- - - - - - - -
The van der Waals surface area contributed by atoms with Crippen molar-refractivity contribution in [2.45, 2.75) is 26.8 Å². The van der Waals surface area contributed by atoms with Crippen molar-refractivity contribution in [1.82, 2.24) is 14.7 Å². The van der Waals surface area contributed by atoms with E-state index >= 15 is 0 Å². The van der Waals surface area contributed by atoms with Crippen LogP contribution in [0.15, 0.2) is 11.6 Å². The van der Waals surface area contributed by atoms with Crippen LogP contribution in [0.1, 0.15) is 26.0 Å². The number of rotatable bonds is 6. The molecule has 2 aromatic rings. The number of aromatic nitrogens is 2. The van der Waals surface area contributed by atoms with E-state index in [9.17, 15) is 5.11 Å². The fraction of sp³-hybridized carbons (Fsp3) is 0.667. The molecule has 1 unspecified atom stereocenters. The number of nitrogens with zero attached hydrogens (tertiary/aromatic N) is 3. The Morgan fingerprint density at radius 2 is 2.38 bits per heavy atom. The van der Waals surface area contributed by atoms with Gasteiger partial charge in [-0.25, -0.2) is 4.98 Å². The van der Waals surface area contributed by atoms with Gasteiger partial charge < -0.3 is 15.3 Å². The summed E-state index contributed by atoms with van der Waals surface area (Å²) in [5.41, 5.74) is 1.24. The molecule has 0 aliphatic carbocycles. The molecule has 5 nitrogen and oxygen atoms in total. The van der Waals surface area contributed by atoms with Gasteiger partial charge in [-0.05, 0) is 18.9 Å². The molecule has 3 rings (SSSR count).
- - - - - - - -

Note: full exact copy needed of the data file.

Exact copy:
The van der Waals surface area contributed by atoms with Crippen molar-refractivity contribution in [2.45, 2.75) is 26.8 Å². The van der Waals surface area contributed by atoms with Crippen molar-refractivity contribution in [1.82, 2.24) is 14.7 Å². The van der Waals surface area contributed by atoms with E-state index >= 15 is 0 Å². The van der Waals surface area contributed by atoms with Crippen LogP contribution in [0.15, 0.2) is 11.6 Å². The van der Waals surface area contributed by atoms with Crippen LogP contribution in [0.1, 0.15) is 26.0 Å². The number of rotatable bonds is 6. The molecule has 2 aromatic rings. The number of aromatic nitrogens is 2. The van der Waals surface area contributed by atoms with E-state index in [9.17, 15) is 5.11 Å². The fraction of sp³-hybridized carbons (Fsp3) is 0.667. The molecule has 1 unspecified atom stereocenters. The number of nitrogens with zero attached hydrogens (tertiary/aromatic N) is 3. The Morgan fingerprint density at radius 2 is 2.38 bits per heavy atom. The van der Waals surface area contributed by atoms with Gasteiger partial charge in [-0.25, -0.2) is 4.98 Å². The van der Waals surface area contributed by atoms with Gasteiger partial charge < -0.3 is 15.3 Å². The summed E-state index contributed by atoms with van der Waals surface area (Å²) in [5.41, 5.74) is 1.24. The molecule has 0 aliphatic carbocycles. The molecule has 5 nitrogen and oxygen atoms in total. The van der Waals surface area contributed by atoms with Gasteiger partial charge in [-0.05, 0) is 18.9 Å². The molecule has 3 rings (SSSR count).